There are several possible scenarios: A mobile surveillance where the person unexpectedly crosses the state line. What about a case for a NH attorney? A case in NH court and a witness lives across the border? Or the witness lives in NH but his wife tells her that he is at work, in a border state, nearby. He has time to see you today. You go?
There are endless opinions and possible solutions. I interact with many PIs in neighboring states. I can pick up a phone and do it. But this does not answer the question. When can you cross a state line?
Some interesting facts can be found in American Law Reports, 93 ALR 2nd.
According to this compendium of cases, the licensee who performs a single act, or isolated transactions, in a foreign State,no be considered to be engaged in that occupation, within the scope of the law that requires a license for that occupation.
The courts examine intention engage in these activities with any permanence: in other words, offer to contract or “do business” in the foreign state.
A foreign (out-of-state) corporation/individual, doing a single isolated business act, with no purpose of doing any other act there, does not fall within the provisions of a statute that requires foreign companies to comply with specific conditions before be allowed to do business within the state.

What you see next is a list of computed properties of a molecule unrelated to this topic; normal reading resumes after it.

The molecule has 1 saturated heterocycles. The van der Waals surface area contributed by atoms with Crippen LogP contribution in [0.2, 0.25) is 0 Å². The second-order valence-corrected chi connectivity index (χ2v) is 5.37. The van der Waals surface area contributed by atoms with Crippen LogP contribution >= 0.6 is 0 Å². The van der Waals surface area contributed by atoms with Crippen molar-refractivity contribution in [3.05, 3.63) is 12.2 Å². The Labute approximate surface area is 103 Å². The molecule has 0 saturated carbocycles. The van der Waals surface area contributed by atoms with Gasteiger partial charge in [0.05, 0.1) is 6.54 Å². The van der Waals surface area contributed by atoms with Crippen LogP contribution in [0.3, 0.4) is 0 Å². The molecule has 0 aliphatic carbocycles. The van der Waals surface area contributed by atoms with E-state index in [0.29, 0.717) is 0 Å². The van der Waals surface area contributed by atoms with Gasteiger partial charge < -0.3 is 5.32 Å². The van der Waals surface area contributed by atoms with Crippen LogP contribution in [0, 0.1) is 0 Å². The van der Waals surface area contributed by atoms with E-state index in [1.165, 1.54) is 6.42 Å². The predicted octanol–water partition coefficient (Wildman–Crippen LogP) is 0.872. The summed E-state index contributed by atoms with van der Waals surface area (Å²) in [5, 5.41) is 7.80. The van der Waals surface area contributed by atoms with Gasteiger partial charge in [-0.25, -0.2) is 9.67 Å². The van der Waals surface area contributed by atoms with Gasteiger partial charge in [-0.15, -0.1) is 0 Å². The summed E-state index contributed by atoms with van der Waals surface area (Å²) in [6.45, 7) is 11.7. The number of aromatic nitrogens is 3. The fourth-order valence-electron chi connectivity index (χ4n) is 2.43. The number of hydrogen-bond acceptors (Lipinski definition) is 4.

“Doing business” is carrying on any particular occupation or profession.
According to data from 93 ALR 2º: before a single or a few isolated operations, the Court, in fact, determines the individual’s intent. This appears to be to differentiate the intent to complete a task from the intent to “do business” or attempt to do business in the foreign state.
STATE BY STATE
the Department of Security in New Hampshire has stated that one must have a license in New Hampshire, period, to enter the state in any investigation.
Iowa is a bit more flexible. To determine jurisdiction they apply a more flexible approach:
“The Department will consider the following factors in determining jurisdiction. The types of activities that, by themselves, are not considered proof of jurisdiction in Iowa include, but are not limited to, the following: